Library staff would welcome any feedback on any aspect of the library and on the user experience research they are conducting. If you would like to provide feedback, please contact library staff via the library enquiry office, email email@example.com or phone 020 7862 8760.
For further information on the methodology of utilising cognitive mapping in library user experience research see:
On Friday 28th October, the IHR Library will host a screening of the documentary ‘Little America‘ (2016) exploring the history of the US Embassy at Grosvenor Square and examining its role as a physical representation of the ‘Special Relationship’ and as a site of protest.
The film was commissioned to mark the Embassy’s departure from the Square as it moves to its new home south of the river at Nine Elms. The move marks a significant historical departure, with the US having been associated with Grosvenor Square since the late eighteenth century when John Adams, the first United States Minister to the Court of St. James’s, lived from 1785 to 1788 in the house which still stands in Grosvenor Square on the corner of Brook and Duke Streets.
The documentary records the history of both the people and the place that came to be know as ‘Little America’ and encompasses archive footage alongside oral histories from numerous British and American diplomats, journalists, politicians and activists, including Tony Blair, William Hague, Jack Straw, Jon Snow, Justin Webb, and the current ambassador, Matthew Barzun.
The screening will be preceded by a short introductory talk from Emily Gee (Historic England and IHR Fellow) focusing on the historical and architectural importance of the building.
What is History Day? And how can it help your research?
Historical research requires a rich ecosystem of libraries, archives, associations, publishers and other organisations to flourish. Part of the process of becoming a historian, or understaking research with a historical element, is attempting to come to grips with this dense, rewarding – and sometimes confusing – network. While many online resources, such as The National Archives’ Discovery system, which provides access to over 32 million record descriptions from across the UK, or Copac, which provides a way of searching over 90 specialist research libraries, help to find the sources that might be out there, there is often no better method than speaking to a librarian or archivist, and asking them, ‘this is what I am interested in. What do you have that might be useful to me?’
History Day 2016 is the annual analogue equivalent of Discovery or Copac. On 15 November 2016, The Institute for Historical Research (IHR) and Senate House Library, with the help of the Committee of London Research Libraries in History, are bringing together over thirty libraries and archives, from the Bishopsgate Institute to the Weiner Libary. All sizes of institutions are represented, from the British Library and The National Archives, to specialist archives and libraries such as the Lindley Library of the Royal Horticultural Society. Members of their staff will be on hand to discuss their collections and your research.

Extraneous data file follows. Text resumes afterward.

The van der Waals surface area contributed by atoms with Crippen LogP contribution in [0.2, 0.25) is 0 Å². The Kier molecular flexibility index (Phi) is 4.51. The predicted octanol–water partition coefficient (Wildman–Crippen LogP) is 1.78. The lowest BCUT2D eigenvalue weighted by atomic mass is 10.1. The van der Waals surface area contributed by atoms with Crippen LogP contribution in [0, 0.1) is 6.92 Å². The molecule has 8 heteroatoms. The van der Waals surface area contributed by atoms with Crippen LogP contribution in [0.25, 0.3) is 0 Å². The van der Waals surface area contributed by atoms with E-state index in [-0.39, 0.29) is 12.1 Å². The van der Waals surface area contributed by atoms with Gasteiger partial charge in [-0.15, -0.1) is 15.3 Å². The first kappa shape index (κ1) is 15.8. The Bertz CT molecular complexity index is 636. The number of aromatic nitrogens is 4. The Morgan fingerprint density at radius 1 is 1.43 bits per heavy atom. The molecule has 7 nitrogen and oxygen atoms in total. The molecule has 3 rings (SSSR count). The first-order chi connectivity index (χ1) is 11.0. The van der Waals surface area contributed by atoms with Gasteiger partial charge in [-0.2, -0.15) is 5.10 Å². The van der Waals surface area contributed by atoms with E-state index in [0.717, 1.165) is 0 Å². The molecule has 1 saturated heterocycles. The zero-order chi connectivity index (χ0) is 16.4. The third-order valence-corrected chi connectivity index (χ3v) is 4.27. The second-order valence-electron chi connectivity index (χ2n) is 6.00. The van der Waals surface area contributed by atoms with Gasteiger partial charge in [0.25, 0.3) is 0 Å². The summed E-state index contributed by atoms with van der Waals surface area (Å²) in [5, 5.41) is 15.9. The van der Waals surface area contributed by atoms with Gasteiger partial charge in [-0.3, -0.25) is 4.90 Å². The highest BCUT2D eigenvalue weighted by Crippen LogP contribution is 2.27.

You can get a flavour of some of the materials that they have in their collections in the series of blog posts, based on the Being Human theme for this year, ‘hope and fear’. The selected items include Scrofula and the Royal Touch (KCL), human physonomie (Wellcome), photograph of London’s first gay pride rally (Bishopgate Institute Library).
Like last year, History Day includes a number of talks and debates on the nature of history and the process of historical research, starting with a discussion on the varieties of public history, chaired by the IHR Director, Prof. Lawrence Goldman, with contributions from Dr Alix Green and Dr Suzannah Lipscomb. Later in the day, the relative merits of libraries and archives will be debated, and there are panels on digital history and business archives. History Lab and History Lab Plus will be on hand to help put graduates and Early Career Researchers in touch with one another, and to offer a sofa and a cup of coffee. We are also pleased to welcome the Oxford Dictionary of National Biography, a number of historical organisations and a selection of historical print and digital publishers.
Bishopsgate Institute Library
Black Cultural Archives
Business Archives Council
Caird Library and Archive, National Maritime Museum
Dana Research Centre and Library, Science Museum
Geological Society Library
German Historical Institute Library
Heinz Archive and Library, National Portrait Gallery
History Lab Plus
Institute of Historical Research
King’s College London Library Services
Lambeth Palace Library and the Church of England Record Centre
Library of the Society of Friends
Lindley Library, Royal Horticultural Society
London Metropolitan Archives
LSE library services and The Women’s Library @ LSE
The National Archives
Oxford Dictionary of National Biography
Queen Mary University of London Archives
Royal Astronomical Society Library & Archives
The Royal Society, Collections
Royal United Services Institute, Library of Military History
Senate House Library
Society of Antiquaries Library and Collections
School of Oriental and African Studies Library
TUC Library collections at London Metropolitan University
UCL Library Services
The IHR Library staff have recently undertaken short research projects utilising the library’s collections to improve our understanding of what it’s like to use the library, as the IHR Library’s Reader and Technical Services Manager, Kate Wilcox, explained in a recent blog post. Consequently, in order to gain an appreciation of the user experience of the library, I have been examining the library’s holdings concerning the history of the British Museum Library.
To begin with, I searched the library’s catalogue for both ‘Libraries’ and for ‘British Museum’ using both the subject heading and keyword search fields. These searches brought up a range of results. As the IHR Library’s collections are arranged mostly geographically, I also consulted the library’s online collection guide for the London collection in order to familiarise myself with the make-up of the collection and relevant classmarks.